"The WonkLine: March 5, 2010"
Welcome to The WonkLine, a daily 10 a.m. roundup of the latest news about health care, the economy, national security, immigration and climate policy. This is what we’re reading. Tell us what you found in the comments section below. You can also follow The Wonk Room on Twitter.
“California’s dirty air caused more than $193 million in hospital-based medical care from 2005 to 2007 as people sought help for problems such as asthma and pneumonia that are triggered by elevated pollution levels,” according to a new RAND Corporation study.
In a full-page ad in Variety, a coalition of green groups said “the predatory grab for resources the Oscar-nominated film Avatar portrays on the fictional planet Pandora is similar to methods used in northern Alberta” for tar sands extraction.
A submission by the UK Institute of Physics “to a parliamentary inquiry examining the behavior of climate-change scientists” was drawn from Peter Gill, a consultant for “oil and gas production companies, who “argues that global warming is a religion.”
“President Obama’s advisers are nearing a recommendation that Khalid Sheik Mohammed, the self-proclaimed mastermind of the Sept. 11, 2001, attacks, be prosecuted in a military tribunal…a step that would reverse Attorney General Eric H. Holder Jr.’s plan to try him in civilian court in New York City.”
“Iraq opened its polls early on Thursday for hundreds of thousands of soldiers and police officers responsible for protecting the country’s electorate, and they came under assault themselves.”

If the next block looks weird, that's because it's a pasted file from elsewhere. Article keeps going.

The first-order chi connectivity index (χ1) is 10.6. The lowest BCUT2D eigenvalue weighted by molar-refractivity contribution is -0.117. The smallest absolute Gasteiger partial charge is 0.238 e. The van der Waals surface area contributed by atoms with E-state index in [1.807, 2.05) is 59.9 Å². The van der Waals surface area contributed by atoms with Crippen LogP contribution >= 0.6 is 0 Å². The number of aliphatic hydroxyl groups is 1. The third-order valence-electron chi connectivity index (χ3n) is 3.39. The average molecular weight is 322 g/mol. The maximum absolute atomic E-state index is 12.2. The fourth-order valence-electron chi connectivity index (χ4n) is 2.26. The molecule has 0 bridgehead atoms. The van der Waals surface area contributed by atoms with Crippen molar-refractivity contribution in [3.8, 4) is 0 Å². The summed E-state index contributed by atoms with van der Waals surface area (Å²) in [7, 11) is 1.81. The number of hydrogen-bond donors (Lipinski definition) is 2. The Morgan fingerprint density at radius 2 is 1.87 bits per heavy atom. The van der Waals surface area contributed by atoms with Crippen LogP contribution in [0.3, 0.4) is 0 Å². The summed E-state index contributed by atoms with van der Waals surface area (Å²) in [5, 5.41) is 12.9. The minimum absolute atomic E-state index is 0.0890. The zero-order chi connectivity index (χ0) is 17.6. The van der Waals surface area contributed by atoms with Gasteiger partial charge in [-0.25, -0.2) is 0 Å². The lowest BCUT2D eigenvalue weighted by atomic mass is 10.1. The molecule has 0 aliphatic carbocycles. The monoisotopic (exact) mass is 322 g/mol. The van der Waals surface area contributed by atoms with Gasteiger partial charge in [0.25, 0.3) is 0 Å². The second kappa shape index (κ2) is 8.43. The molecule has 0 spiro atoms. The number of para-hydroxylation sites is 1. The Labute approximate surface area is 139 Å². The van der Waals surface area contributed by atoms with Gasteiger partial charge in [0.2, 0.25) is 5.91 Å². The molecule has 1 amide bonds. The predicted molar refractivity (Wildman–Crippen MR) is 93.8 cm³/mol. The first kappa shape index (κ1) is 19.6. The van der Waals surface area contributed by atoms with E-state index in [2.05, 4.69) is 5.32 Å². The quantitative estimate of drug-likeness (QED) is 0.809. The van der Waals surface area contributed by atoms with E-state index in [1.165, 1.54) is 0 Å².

“Prime Minister Gordon Brown appeared on Friday before a high-level inquiry into the [Iraq] conflict, defending the decision to invade alongside American troops but questioning United States’ planning for the aftermath.”
FDIC Chairman Sheila Bair “went on a charm offensive by defending the Home Affordable Modification Program (HAMP) against criticism that the program regularly fails to reach its goals.” “It’s still too soon to know how successful it will ultimately be,” she said.
The Department of Education named 16 finalists yesterday in the first round of its “Race to the Top” competition, “which will deliver $4.35 billion in school reform grants,” including the District of Columbia. Winners will be announced in April.
The United Kingdom’s “supertax” on bank bonuses “will reap more than £2.5bn for the Treasury, giving the UK government an unexpectedly large windfall to spend ahead of the general election.”
The White House is reportedly discussing prospects for reviving comprehensive immigration reform as evidenced by President Obama’s scheduled meeting with the two senators crafting a bill, Chuck Schumer (D-NY) and Lindsey Graham (R-SC).
Irish immigrants would like lawmakers and the public to know that that for thousands of Irish people in the U.S., the immigration debate is just as important as it is to Latinos.
The executive director of a Chicago immigrant rights group writes in the Washington Post that President Obama risks alienating Latinos by ramping up immigration enforcement and failing to deliver on his promise of reform.
“The Roman Catholic bishops signaled Thursday that if agreement is reached with House leaders on anti-abortion language, the church would work to get the votes needed to protect the provisions in the Senate — and thereby advance the shared goal with Democrats of health care reform.”
“In a direct challenge to Democratic leadership, Sen. John McCain (R-AZ) introduced an amendment on Thursday night that would prohibit Congress from using reconciliation to make changes to Medicare. ”
“Rep. Barbara Lee (D-CA), chairwoman of the Congressional Black Caucus, told The Hill that liberals challenged Obama on the lack of a public health insurance option and other provisions in the Senate bill the president has endorsed. Lee said Obama said he still “strongly supports” a public option, but “the votes aren’t there.”